NORTH CAROLINA PRO BONO REPORTING FORM: JANUARY 1, 2019 – MARCH 31, 2019

  • The North Carolina Pro Bono Resource Center is collecting information on attorney participation in activities covered under Rule 6.1 of the Rules of Professional Conduct, adopted by the North Carolina State Bar in 2010.

    These activities include:
    (1) providing pro bono legal services,
    (2) providing legal services at a substantially reduced fee,
    (3) participating in activities to improve the law, the legal system or the legal profession and
    (4) financially supporting legal service providers.

    For more information about the above activities included in Rule 6.1, please visit the Reporting Frequently Asked Questions.

    Additionally, the Preamble to the Rules of Professional Conduct addresses participation in community service and volunteer activities; this form also collects information about that involvement.

    This information will be used to quantify the level of pro bono service by North Carolina attorneys, to identify ways to improve presenting pro bono opportunities and to recognize North Carolina attorneys for significant and/or sustained pro bono service.

    Personally identifiable information provided through this survey will be shared with third parties ONLY (a) to the extent necessary to recognize the reporting attorney for their reported involvement AND (b) as long as the reporting attorney does not choose to remain anonymous at the end of the form.

    Attorneys licensed in North Carolina (or providing legal services under North Carolina Pro Bono Practice Status) who report 50 hours of pro bono legal services in 2018 (and do not choose to remain anonymous) will be inducted into the 2018 North Carolina Pro Bono Honor Society and will receive a certificate from the Supreme Court of North Carolina recognizing their achievement.

    Thank you for your participation!


  • PRO BONO LEGAL SERVICE

  • Rule 6.1 states that lawyers should aspire to provide 50 hours of pro bono legal service each year to:

    (1) persons of limited means;

    (2) charitable, religious, civic, community, governmental and educational organizations in matters that are designed primarily to address the needs of persons of limited means or

    (3) individuals, groups or organizations seeking to secure or protect civil rights, civil liberties or public rights, or charitable, religious, civic, community, governmental and educational organizations in matters in furtherance of their organizational purposes, where the payment of standard legal fees would significantly deplete the organization's economic resources or would be otherwise inappropriate.

    See Reporting Frequently Asked Questions for more information.


  • LEGAL SERVICE AT A SUBSTANTIALLY REDUCED FEE

  • Rule 6.1 states that in addition to providing pro bono legal services, a lawyer should provide legal services to persons or organizations of limited means at a substantially reduced fee.

    See Reporting Frequently Asked Questions for more information.

  • ACTIVITY THAT IMPROVES THE LAW, THE LEGAL SYSTEM, OR THE LEGAL PROFESSION

  • Rule 6.1 states that in addition to providing pro bono legal services, a lawyer should provide any additional services by participating in activities that improve the law, the legal system or the legal profession.

    Examples of these activities are:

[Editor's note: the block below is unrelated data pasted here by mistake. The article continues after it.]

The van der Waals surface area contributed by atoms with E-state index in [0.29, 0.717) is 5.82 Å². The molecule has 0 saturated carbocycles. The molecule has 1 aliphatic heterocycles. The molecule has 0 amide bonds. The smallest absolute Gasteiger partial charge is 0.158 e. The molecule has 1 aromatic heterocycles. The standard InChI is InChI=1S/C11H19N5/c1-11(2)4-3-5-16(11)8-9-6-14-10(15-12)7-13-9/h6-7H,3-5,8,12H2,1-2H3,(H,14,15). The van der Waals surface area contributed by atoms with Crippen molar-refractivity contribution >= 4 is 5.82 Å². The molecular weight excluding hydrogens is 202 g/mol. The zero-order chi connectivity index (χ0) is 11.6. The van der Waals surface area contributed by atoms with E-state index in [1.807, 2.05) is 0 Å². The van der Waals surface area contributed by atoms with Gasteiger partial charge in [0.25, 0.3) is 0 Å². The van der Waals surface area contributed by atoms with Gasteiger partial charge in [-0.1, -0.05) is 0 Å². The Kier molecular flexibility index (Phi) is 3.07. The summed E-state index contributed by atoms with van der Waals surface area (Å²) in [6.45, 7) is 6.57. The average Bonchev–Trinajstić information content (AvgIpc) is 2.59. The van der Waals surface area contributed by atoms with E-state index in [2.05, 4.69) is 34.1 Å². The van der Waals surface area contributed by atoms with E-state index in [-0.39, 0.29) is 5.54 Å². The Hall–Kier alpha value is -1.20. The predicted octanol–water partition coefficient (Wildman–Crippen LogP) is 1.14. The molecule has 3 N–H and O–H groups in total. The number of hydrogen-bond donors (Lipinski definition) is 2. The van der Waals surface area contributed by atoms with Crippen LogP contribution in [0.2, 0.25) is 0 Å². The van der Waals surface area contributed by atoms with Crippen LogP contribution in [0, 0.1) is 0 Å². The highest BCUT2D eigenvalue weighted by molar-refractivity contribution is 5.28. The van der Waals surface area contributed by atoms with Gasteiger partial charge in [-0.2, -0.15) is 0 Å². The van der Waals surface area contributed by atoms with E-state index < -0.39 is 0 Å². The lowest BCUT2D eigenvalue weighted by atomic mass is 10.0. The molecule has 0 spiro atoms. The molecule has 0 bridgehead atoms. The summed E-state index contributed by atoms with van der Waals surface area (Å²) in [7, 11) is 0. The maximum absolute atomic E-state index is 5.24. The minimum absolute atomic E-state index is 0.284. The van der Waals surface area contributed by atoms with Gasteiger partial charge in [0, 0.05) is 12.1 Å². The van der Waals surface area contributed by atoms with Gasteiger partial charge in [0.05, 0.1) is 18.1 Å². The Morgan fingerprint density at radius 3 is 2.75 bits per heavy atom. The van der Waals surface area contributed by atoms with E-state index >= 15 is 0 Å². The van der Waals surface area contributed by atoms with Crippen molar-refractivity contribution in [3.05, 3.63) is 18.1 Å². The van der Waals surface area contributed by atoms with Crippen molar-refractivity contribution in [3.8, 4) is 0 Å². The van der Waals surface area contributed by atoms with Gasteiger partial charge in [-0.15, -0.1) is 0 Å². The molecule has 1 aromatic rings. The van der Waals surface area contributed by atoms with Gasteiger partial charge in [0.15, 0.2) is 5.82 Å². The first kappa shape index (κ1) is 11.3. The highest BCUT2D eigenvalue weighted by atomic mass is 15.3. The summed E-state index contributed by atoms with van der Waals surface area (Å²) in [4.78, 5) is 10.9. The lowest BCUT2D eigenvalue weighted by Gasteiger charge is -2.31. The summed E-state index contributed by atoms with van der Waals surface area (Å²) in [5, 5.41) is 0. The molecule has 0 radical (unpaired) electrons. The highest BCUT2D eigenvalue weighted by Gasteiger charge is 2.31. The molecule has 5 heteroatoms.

(1) leadership or active participation in professional legal associations, committees and commissions at the national, state, regional and local levels;

    (2) service on boards of organizations that provide legal services to persons of limited means and/or coordinate pro bono activities;

    (3) participation in Law Day or Constitution Day activities;

    (4) service as a mediator, arbitrator, or continuing legal education instructor or

    (5) engagement in legislative lobbying to improve the law, legal system, or legal profession.

    See Reporting Frequently Asked Questions for more information.


  • NON-LEGAL COMMUNITY SERVICE

  • The Preamble to the Rules of Professional Conduct, paragraph 8, states in relevant part that each lawyer has a basic responsibility to volunteer to provide community service and community leadership.

    Examples of these non-legal activities are volunteering at schools, hospitals, churches, food banks, soup kitchens and disaster relief centers, and membership on the board of a non-legal charitable organization.

    See Reporting Frequently Asked Questions for more information.


  • FINANCIAL SUPPORT OF LEGAL SERVICE PROVIDERS

  • Rule 6.1 states "a lawyer should voluntarily contribute financial support to organizations that provide legal services to persons of limited means."

    See Reporting Frequently Asked Questions for more information.


  • ATTORNEY INFORMATION

  • If you are licensed in North Carolina, please share your North Carolina License information. If you do not report North Carolina license information, you will not be recognized as part of the North Carolina Honor Society (unless you practice under Pro Bono Practice Status with the State Bar – please select that option if appropriate).
  • Please share the ID number for your state of licensure – please note that this number is separate from any voluntary bar associations of which you may be a member.
  • If you are licensed in multiple states, please include any additional state licensure information here.

  • The only personally identifiable information from this form that will be shared with third parties will be for recognition purposes (e.g. a certificate of recognition from the Supreme Court of North Carolina). However, you may choose not to share this information. Checking this box means that your pro bono service will not be shared for recognition purposes, and you will not be a member of the NC Pro Bono Honor Society, even if you are otherwise eligible.